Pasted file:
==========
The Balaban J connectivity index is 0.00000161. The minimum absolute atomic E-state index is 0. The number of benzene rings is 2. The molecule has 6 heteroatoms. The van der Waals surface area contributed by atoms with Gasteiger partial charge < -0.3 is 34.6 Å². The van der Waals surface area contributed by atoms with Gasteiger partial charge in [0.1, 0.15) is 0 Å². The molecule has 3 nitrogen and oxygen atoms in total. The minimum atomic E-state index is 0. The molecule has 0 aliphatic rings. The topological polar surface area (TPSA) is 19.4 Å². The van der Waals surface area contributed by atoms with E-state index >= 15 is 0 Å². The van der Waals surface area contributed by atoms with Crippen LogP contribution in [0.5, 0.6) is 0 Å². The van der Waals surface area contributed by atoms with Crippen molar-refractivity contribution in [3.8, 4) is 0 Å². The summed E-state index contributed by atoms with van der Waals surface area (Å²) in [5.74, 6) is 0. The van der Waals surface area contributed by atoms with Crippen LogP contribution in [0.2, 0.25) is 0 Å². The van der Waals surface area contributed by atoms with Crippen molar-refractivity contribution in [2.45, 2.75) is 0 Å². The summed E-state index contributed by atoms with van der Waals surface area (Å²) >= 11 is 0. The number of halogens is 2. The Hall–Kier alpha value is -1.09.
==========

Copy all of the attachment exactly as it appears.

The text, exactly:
The Balaban J connectivity index is 0.00000161. The minimum absolute atomic E-state index is 0. The number of benzene rings is 2. The molecule has 6 heteroatoms. The van der Waals surface area contributed by atoms with Gasteiger partial charge < -0.3 is 34.6 Å². The van der Waals surface area contributed by atoms with Gasteiger partial charge in [0.1, 0.15) is 0 Å². The molecule has 3 nitrogen and oxygen atoms in total. The minimum atomic E-state index is 0. The molecule has 0 aliphatic rings. The topological polar surface area (TPSA) is 19.4 Å². The van der Waals surface area contributed by atoms with E-state index >= 15 is 0 Å². The van der Waals surface area contributed by atoms with Crippen LogP contribution in [0.5, 0.6) is 0 Å². The van der Waals surface area contributed by atoms with Crippen molar-refractivity contribution in [3.8, 4) is 0 Å². The summed E-state index contributed by atoms with van der Waals surface area (Å²) in [5.74, 6) is 0. The van der Waals surface area contributed by atoms with Crippen LogP contribution in [0.2, 0.25) is 0 Å². The van der Waals surface area contributed by atoms with Crippen molar-refractivity contribution in [2.45, 2.75) is 0 Å². The summed E-state index contributed by atoms with van der Waals surface area (Å²) >= 11 is 0. The number of halogens is 2. The Hall–Kier alpha value is -1.09.